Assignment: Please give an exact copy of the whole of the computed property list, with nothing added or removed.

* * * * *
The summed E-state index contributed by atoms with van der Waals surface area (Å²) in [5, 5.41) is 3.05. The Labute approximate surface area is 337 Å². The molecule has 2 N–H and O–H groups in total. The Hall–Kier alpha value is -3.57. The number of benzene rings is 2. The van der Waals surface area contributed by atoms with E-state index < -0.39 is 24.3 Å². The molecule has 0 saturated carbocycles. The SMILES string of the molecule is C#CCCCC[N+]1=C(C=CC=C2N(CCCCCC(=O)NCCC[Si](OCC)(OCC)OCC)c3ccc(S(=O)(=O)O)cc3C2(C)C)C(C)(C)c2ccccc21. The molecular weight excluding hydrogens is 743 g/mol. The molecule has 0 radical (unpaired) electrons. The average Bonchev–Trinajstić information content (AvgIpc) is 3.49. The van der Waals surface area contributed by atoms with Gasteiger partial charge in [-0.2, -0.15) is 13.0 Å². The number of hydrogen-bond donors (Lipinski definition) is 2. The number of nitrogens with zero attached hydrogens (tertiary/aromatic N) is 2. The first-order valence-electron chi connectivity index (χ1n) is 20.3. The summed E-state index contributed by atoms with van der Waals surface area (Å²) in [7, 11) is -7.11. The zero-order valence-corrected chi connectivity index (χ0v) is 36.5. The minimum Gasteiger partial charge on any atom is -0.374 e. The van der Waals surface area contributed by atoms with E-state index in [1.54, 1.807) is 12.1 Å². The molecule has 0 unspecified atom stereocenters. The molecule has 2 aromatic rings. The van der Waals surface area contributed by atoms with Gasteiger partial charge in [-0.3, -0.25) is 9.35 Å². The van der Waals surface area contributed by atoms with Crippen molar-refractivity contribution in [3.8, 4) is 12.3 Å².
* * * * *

The summed E-state index contributed by atoms with van der Waals surface area (Å²) in [5, 5.41) is 3.05. The Labute approximate surface area is 337 Å². The molecule has 2 N–H and O–H groups in total. The Hall–Kier alpha value is -3.57. The number of benzene rings is 2. The van der Waals surface area contributed by atoms with E-state index < -0.39 is 24.3 Å². The molecule has 0 saturated carbocycles. The SMILES string of the molecule is C#CCCCC[N+]1=C(C=CC=C2N(CCCCCC(=O)NCCC[Si](OCC)(OCC)OCC)c3ccc(S(=O)(=O)O)cc3C2(C)C)C(C)(C)c2ccccc21. The molecular weight excluding hydrogens is 743 g/mol. The molecule has 0 radical (unpaired) electrons. The average Bonchev–Trinajstić information content (AvgIpc) is 3.49. The van der Waals surface area contributed by atoms with Gasteiger partial charge in [-0.2, -0.15) is 13.0 Å². The number of hydrogen-bond donors (Lipinski definition) is 2. The number of nitrogens with zero attached hydrogens (tertiary/aromatic N) is 2. The first-order valence-electron chi connectivity index (χ1n) is 20.3. The summed E-state index contributed by atoms with van der Waals surface area (Å²) in [7, 11) is -7.11. The zero-order valence-corrected chi connectivity index (χ0v) is 36.5. The minimum Gasteiger partial charge on any atom is -0.374 e. The van der Waals surface area contributed by atoms with E-state index in [1.54, 1.807) is 12.1 Å². The molecule has 0 unspecified atom stereocenters. The molecule has 2 aromatic rings. The van der Waals surface area contributed by atoms with Gasteiger partial charge in [-0.3, -0.25) is 9.35 Å². The van der Waals surface area contributed by atoms with Crippen molar-refractivity contribution in [3.8, 4) is 12.3 Å².